This is not to say that EMS helicopters never make a difference for trauma victims.  But much less often then the industry would have us believe.  One study showed that, at most, only 22% of those transported by EMS helicopter to Silicon Valley hospitals could be considered to have "possibly" benefited from the air ambulance. Other studies suggest that, even in cases involving serious trauma, helicopter transport improves the patient’s outcome less than 5% of the time. That means that 95% of the time the helicopter exposes the critically injured patient to an unnecessary risk. 

The industry has oversold the need for EMS helicopters. The benefits simply do not outweigh the risks.

The EMS helicopter was returning to Shenandoah Valley Regional Airport in Virginia, having dropped off a patient in nearby Charlottesville.  Reports differ on whether the Cessna was departing the airport or returning to the airport for landing.  The Cessna and the helicopter collided.  Though the helicopter landed safely, both occupants in the Cessna were killed.

No Control Tower

There’s no control tower at Shenandoah Airport. The primary means of preventing collisions at airports like Shenandoah is called “see and avoid.” That means that pilots are supposed to look out their windows, see other aircraft, and avoid them. 

Helicopters and Airplanes Don’t Mix Well

Though the "see and avoid" method may sound primitive, over the years it has worked well, and mid air collisions are relatively rare.  But helicopters don’t mix well with airplanes in a "see and avoid" environment.  Helicopters tend to fly slower than airplanes and, because they have a small cross section, they are hard for airplanes to spot — especially when viewed from directly behind. 

Because of that, when near an uncontrolled airport, helicopter pilots are supposed to "avoid the flow" of airplane traffic.  In other words, as best they can, helicopters are supposed to stay out of the way of airplanes.  Sometimes that’s easy enough. For example, if the airplane traffic flies on one side of the airport (see below), the helicopters generally should fly on the other side. Or, the helicopter can fly at an altitude that is lower than the altitude at which the airplanes are flying.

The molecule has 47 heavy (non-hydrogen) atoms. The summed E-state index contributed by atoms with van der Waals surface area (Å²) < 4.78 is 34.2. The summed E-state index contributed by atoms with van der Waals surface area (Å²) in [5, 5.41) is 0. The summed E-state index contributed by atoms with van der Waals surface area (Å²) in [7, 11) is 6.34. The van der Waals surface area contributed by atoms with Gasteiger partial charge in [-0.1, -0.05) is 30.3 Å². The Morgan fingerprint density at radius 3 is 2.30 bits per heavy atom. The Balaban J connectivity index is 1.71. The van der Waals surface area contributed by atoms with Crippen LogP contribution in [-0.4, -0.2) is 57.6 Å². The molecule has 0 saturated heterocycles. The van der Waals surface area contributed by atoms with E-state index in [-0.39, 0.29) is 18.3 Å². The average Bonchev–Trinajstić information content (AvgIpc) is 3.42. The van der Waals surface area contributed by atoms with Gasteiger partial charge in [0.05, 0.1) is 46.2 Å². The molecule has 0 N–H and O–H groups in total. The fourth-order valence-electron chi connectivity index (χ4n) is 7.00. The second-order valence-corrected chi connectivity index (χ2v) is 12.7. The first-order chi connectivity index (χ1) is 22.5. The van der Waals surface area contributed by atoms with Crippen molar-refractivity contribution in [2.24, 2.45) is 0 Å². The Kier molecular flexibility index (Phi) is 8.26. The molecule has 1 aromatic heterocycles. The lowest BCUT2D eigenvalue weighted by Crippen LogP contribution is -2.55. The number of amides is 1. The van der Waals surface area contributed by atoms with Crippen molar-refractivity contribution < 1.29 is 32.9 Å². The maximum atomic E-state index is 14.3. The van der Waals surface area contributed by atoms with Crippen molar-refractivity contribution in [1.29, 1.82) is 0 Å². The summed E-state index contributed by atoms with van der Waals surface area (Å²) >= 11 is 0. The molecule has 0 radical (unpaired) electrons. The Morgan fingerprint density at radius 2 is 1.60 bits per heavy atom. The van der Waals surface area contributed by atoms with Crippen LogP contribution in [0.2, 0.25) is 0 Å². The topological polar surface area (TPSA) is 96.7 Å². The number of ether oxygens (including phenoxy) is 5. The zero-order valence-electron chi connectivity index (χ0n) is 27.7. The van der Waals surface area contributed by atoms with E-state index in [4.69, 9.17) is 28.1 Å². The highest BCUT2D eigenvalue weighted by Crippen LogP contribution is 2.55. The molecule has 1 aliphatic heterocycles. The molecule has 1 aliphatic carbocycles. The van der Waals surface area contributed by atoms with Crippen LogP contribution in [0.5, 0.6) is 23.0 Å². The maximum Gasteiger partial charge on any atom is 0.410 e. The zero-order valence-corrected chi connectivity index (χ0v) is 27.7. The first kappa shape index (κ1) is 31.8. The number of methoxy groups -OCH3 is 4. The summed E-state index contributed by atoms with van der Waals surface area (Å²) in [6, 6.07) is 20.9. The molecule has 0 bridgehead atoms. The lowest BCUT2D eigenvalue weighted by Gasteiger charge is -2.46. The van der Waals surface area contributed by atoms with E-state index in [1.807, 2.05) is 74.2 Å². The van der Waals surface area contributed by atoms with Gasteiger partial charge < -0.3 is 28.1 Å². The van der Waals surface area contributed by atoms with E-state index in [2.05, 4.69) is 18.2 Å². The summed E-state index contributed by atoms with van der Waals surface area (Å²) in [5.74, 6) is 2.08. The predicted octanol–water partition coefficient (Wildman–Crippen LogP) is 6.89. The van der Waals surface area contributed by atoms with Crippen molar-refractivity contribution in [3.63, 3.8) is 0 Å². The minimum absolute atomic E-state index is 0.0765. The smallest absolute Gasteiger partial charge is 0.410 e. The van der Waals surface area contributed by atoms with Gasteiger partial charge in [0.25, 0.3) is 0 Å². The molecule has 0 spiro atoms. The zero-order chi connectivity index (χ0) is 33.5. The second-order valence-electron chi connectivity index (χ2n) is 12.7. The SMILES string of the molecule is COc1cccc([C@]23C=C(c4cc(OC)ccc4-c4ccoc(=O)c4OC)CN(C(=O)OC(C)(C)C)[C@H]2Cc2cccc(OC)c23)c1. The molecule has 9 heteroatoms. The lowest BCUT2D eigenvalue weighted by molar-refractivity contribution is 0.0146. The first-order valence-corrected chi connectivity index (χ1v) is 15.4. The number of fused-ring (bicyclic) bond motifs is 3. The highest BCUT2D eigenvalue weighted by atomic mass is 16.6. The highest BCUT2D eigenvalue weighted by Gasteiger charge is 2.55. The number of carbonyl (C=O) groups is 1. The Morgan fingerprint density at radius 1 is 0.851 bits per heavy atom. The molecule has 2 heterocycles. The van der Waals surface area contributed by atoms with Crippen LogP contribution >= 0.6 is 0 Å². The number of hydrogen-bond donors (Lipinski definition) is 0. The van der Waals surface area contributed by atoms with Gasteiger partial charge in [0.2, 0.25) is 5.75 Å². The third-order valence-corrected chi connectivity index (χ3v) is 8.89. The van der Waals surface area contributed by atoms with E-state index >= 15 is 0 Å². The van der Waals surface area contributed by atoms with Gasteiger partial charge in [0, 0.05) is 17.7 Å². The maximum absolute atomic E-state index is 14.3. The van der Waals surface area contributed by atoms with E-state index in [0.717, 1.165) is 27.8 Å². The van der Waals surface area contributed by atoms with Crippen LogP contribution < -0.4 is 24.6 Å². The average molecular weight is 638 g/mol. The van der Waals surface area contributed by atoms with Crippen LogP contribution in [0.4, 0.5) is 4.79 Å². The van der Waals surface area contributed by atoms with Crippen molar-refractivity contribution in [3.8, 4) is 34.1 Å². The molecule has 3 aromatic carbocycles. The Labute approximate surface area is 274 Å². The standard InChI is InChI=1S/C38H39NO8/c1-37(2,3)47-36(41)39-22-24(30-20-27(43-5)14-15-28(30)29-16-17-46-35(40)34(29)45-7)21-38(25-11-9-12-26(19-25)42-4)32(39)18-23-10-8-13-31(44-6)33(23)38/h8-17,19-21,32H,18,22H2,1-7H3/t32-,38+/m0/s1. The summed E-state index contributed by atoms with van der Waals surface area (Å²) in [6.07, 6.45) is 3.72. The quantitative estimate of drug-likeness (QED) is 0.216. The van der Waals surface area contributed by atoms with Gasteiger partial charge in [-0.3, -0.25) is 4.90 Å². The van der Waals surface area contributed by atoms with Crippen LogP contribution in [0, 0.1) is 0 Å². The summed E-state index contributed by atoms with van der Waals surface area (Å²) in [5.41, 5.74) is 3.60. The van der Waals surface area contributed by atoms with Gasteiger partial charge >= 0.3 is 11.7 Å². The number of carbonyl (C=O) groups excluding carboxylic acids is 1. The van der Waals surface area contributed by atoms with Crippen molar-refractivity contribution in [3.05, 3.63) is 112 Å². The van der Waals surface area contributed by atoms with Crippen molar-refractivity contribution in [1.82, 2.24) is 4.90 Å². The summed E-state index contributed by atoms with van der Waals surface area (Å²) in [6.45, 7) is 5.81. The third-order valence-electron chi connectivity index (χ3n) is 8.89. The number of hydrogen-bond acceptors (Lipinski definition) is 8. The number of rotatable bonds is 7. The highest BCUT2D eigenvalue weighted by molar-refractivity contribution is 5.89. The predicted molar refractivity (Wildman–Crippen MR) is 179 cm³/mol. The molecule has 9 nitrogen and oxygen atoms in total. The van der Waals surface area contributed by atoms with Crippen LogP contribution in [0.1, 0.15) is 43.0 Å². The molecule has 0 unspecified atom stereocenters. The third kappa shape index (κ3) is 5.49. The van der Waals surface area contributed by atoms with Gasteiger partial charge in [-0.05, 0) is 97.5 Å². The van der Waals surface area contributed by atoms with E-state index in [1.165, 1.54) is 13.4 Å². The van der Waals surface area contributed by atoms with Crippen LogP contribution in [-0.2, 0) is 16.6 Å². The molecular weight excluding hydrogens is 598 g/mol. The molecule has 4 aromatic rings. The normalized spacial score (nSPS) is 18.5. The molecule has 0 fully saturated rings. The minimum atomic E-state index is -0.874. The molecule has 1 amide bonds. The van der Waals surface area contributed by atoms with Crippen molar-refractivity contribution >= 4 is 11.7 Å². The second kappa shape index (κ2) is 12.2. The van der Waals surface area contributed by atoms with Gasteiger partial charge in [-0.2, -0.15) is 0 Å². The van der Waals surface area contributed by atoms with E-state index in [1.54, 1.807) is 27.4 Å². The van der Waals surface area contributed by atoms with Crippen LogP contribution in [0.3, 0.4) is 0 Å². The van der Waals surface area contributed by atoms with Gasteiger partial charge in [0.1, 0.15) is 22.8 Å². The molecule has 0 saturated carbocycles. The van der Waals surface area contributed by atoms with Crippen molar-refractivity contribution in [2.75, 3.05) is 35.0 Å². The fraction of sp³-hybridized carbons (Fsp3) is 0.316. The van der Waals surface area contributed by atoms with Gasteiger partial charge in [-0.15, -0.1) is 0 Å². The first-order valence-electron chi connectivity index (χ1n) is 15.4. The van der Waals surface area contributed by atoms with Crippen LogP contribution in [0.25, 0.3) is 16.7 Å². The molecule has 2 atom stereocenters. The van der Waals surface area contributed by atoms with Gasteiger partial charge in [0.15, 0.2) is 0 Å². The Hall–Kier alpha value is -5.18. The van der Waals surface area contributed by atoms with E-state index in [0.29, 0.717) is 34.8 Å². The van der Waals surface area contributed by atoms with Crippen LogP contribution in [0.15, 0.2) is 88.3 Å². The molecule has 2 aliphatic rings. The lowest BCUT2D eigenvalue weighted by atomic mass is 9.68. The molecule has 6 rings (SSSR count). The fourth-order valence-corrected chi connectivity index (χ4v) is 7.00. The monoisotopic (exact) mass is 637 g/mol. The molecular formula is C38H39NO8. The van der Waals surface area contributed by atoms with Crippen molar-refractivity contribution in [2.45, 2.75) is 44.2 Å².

Fixed wing traffic pattern

The above diagram depicts a left-hand traffic pattern for fixed-wing (airplane) traffic similar to the pattern used at Shenandoah Airport.  Airplanes typically fly the traffic pattern at 1000 feet.  To avoid the flow of that traffic, helicopters might fly a right-hand traffic pattern on the other side of the runway, and fly no higher than 500 feet.

One question will be whether the Cessna was operating within the "flow" of fixed wing traffic when the collision occurred and, if so, why the EMS helicopter did not avoid that flow. 

Cessa Crash Site

Emergency Medical Services helicopters don’t get paid for being on call. They earn money only when transporting patients. But, when they do transport a patient, they are paid well — up to $20,000 per trip.

The business model has worked out well for the industry. In fact, the number of EMS helicopters in service has quadrupled since 2002. But since an operator doesn’t get paid unless the helicopter carries a patient, there’s an incentive to fly the mission regardless of how adverse the conditions. And because operators are paid the same rate no matter what equipment they use, operators tend to use older helicopters, and to run them as inexpensively and as ill-equipped as possible.

Not surprisingly, the EMS helicopter fatal accident rate is, when compared to other forms of commercial N502MT - EMS Helicopter Crashaviation, off the charts.  In fact, with a crash rate that is 6000 times that of commercial airliners, flying an EMS helicopter is the second most dangerous job in America. Only working on a fishing boat is riskier.

Some of the reasons why EMS helicopters crash: 

  • Weather.  Inadvertent flight into clouds or fog can cause the pilot to become disoriented and lose control of the aircraft. Thunderstorms can bring a helicopter down in seconds. While accurate weather information is available for airport destinations, it is a rare commodity for the off-airport locations that EMS helicopters typically service. The lack of accurate weather information, coupled with economic pressure to complete the mission, takes a toll.
  • Unprepared Landing Sites. Helipads are designed so that there are no wires, trees or other obstacles for the helicopter to hit during landing or takeoff. The ground is firm and level so that the helicopter won’t roll over when it touches down.  But when responding to a call, EMS helicopters accept landing sites that have been neither surveyed for hazards nor otherwise prepared for helicopter traffic.
  • Terrain.  EMS helicopters crash into mountains, ridges, and hillsides with some regularity. Most of those accidents happen when it’s dark, foggy, or cloudy. “Controlled flight into terrain” is a leading cause of EMS helicopter crashes.
  • Mechanical Failure.  Rotor blades come off, engines fail, and pilots lose control of EMS helicopters due to defective parts or maintenance.

In Part II ("Golden Hour and Other EMS Myths"): With names like “Angel Flight,” “Mercy Flight,” and “Life Flight,” the EMS helicopter companies market themselves as indispensable life-savers. Is this just marketing hype, or are the benefits of helicopter transport really worth the risks?